"There is nothing new under the sun." Every generation likes to think they are more progressive than the previous generations, but they really are not. Although technology has increased dramatically in the last one hundred years, the human condition is still the same when it comes to beliefs. We may have more information than we had before but people are still people. Understanding the nature of history is crucial to having beliefs that are robust and true. There are two aspects that are especially noteworthy, context and consensus.
It is important not to take a historical event out of its context. Understanding the different nuances of the culture that you are in is difficult enough, let alone trying to understand a culture hundreds of years ago. For example, making definitive statements that Christianity was the cause of the Crusades may be taking things a bit to far. Did the United States invade Iraq because of oil or because there was a terrorist threat? Even though this happened in our lifetime there is little agreement as to the cause of the invasion. We can know that a particular thing happened in history, but it is a lot more difficult to know exactly why it happened. Another aspect of context is that it changes. Being in Christian circles, I often hear about how ineffective street preaching is and that nobody wants something shoved down their throat. Although that may be the context now, that does not mean it was the context then. In fact it would seem that street preaching must have been more effective then whatever we are doing now, since Christianity is on the decline.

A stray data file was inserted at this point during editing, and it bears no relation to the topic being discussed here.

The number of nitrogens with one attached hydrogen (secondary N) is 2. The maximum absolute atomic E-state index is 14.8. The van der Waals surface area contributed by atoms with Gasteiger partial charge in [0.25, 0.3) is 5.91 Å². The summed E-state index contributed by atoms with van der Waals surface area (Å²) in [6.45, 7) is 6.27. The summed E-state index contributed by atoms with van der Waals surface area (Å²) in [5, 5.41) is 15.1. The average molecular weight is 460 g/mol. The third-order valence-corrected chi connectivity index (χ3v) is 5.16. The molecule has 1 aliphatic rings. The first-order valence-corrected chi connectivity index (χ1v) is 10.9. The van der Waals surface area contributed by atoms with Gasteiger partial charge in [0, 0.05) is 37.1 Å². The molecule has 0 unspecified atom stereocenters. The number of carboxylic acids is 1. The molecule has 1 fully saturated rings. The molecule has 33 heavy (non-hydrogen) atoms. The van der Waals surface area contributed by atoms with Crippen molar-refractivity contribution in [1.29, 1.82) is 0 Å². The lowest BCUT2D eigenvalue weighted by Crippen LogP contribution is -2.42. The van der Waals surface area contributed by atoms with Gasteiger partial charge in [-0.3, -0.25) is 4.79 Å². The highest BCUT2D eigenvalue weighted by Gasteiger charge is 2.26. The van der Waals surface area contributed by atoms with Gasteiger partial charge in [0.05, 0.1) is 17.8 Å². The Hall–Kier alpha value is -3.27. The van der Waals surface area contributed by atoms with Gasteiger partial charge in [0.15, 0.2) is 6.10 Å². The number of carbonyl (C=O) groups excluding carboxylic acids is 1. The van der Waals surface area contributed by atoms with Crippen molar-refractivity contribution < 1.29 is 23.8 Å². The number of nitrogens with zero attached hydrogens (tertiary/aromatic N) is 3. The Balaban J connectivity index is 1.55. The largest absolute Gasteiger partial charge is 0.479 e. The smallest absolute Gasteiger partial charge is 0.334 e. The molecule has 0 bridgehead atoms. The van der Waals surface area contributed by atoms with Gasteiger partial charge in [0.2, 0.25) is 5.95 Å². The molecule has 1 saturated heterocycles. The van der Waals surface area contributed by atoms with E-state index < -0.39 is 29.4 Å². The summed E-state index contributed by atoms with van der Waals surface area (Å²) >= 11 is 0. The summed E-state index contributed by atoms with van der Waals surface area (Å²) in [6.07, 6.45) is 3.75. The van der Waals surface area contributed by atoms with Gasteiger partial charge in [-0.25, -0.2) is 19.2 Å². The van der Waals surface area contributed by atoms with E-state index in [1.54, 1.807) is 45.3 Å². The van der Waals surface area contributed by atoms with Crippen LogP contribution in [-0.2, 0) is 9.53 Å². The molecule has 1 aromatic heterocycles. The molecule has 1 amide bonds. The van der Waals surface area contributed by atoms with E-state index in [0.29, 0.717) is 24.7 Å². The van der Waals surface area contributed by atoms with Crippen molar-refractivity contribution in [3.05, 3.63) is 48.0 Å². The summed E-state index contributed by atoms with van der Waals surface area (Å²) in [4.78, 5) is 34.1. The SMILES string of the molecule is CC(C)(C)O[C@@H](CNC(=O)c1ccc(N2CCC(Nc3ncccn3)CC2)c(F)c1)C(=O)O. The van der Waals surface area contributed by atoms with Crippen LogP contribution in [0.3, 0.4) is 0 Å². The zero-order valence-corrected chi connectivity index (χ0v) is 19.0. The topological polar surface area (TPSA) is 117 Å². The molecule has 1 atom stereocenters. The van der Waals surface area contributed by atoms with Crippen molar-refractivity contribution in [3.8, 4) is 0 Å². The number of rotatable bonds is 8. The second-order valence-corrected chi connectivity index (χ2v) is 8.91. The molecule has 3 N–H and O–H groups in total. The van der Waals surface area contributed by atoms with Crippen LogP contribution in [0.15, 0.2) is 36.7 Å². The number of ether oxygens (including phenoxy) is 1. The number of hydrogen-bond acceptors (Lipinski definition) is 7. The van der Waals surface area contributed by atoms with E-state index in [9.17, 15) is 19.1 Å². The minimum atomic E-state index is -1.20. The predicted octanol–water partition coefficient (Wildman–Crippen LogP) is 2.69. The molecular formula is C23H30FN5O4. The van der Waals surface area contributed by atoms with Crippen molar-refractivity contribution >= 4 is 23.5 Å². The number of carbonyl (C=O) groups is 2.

Many people use history to demonstrate how they are better than people who came before them. Unfortunately the people who came before them are dead and cannot show otherwise. In any case, history should not be used to compare, it should be used for consensus. Comparisons are not good because of the limitations of understanding context, but finding consensus is good because it is context agnostic. If every generation believed it was wrong to kill your neighbour, being the first generation to believe that it is not wrong would not be a good thing. If the same belief is held independently of context it is a good indicator that the belief is solid and it is your context that is not.
Historical context and consensus are two great beacons to navigating one's beliefs. It will enable you to stay in the channel and avoid shipwreck. Before condemning previous generations for things that they did, take the time to understand the context. Instead of thinking that you are the first generation to finally get it right, consider that you could be the first generation to get it wrong. Learn from previous generations instead of comparing yourself to them because that leads to pride, which makes you think you are right, instead of being right.